“The Victim/Witness Program provides assistance to the witnesses appearing in Superior Court Criminal Cases.  An objective of the program is to involve the community in the ongoing efforts to improve the Criminal Justice System. 

This coloring book acquaints children with the people involved in a Criminal Jury Trial. It depicts the Courtroom personnel and briefly describes their duties.” 

Indeed… to try to improve the criminal justice system!  Such a lofty goal! However, as seen through the eye of children as they “merrily color the pages” seems so simple and innocent (even if the defendant isn’t!) 

This publication peaked Ladyjustice’s curiosity for more, more of the same!  There are, in fact, a myriad of library and children’s center resources concerning how to assist a child who is grieving a loss.  But, there appears to be precious little on the topic of dealing with the court experience for the benefit of a child.  In addition to LJ’s favorite, “My Day in Court Coloring Book,” an internet search revealed the following resources: 

1)  The New York City Civil Court offers  “A Visit to Civil Court,”  a 15 page coloring and activity book in PDF version, in French and English which is available for downloading at: http://www.courts.state.ny.us/courts/nyc/civil/kids.shtml.  Content includes: Connect the dots; word puzzles; word search; court scenes in which to color; activities to solve and a matching game.  In addition, a “new” “Play the Court’s Memory Game” is linked to their website.  A link called “Court Classroom” features more word games, puzzles and quizzes for children of varying ages.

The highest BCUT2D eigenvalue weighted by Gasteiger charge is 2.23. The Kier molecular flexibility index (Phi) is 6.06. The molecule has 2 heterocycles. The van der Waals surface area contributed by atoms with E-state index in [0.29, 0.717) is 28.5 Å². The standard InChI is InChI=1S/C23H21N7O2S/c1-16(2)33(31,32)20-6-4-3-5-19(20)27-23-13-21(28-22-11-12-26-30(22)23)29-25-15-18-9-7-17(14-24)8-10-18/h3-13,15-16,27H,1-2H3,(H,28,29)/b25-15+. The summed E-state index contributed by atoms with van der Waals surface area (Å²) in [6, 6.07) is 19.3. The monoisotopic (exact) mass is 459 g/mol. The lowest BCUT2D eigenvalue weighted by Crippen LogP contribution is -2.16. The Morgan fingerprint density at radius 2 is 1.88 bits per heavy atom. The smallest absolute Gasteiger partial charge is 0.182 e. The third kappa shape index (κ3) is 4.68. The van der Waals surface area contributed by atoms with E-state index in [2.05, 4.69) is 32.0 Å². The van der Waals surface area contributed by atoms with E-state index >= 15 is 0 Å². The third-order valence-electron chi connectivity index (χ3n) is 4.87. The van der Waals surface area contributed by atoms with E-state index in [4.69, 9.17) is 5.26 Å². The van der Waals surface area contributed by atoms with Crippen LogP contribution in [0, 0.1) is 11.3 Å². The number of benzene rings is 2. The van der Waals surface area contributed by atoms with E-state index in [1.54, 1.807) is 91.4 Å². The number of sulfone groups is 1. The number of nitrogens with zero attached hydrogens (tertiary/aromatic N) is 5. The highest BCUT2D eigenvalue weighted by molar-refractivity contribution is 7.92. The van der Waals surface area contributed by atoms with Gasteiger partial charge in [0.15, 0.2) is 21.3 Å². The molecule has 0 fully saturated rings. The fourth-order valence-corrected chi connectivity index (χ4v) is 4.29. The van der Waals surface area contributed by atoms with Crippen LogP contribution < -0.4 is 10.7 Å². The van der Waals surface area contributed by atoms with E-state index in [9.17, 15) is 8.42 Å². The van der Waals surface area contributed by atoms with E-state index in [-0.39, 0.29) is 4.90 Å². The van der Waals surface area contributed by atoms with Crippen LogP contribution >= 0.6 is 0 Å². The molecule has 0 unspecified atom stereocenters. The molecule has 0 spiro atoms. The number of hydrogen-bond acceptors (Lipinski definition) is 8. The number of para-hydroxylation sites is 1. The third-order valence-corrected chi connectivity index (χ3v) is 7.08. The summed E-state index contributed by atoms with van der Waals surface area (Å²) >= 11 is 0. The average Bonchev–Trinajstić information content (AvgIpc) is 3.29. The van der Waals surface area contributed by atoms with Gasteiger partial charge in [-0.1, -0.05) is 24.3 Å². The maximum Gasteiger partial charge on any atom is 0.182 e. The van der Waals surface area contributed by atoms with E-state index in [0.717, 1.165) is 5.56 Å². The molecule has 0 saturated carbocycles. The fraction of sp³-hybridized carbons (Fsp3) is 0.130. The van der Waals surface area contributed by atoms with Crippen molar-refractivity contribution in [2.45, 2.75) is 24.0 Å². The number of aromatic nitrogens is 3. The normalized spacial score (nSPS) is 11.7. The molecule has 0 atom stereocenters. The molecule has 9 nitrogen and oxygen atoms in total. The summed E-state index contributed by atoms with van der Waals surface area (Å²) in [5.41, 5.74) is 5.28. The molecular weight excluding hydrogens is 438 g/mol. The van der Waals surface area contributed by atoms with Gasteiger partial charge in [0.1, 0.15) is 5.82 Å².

2)   “The U.S. Supreme Court Coloring and Activity Book” by Jenny B. Davis, is available for reasonable purchase through Amazon.  A review from Tim Bigby, (husband of an attorney) stated: 

“This coloring book is great!  M wife’s law firm bought a box of them for “Take Your Daughter to Work Day” and other days when people’s kids are in the office. Each coloring book has a pack of crayons attached to it, so it’s perfect to have in the office.  Not to knock other coloring books out there, but there IS definitely something cool about your kid coloring Oliver Wendell Holmes rather than, say, “My Little Pony.” 

3)   “How I Feel, A Coloring Book for Grieving Children” by Alan D. Wolfelt, Ph.D. is geared toward very young children ages 3 to 8 years.  This book includes 20 pages of illustrations focusing on feelings of loneliness, being scared etc.  Currently, it is out of print.

 

The “Learning about Justice Initiative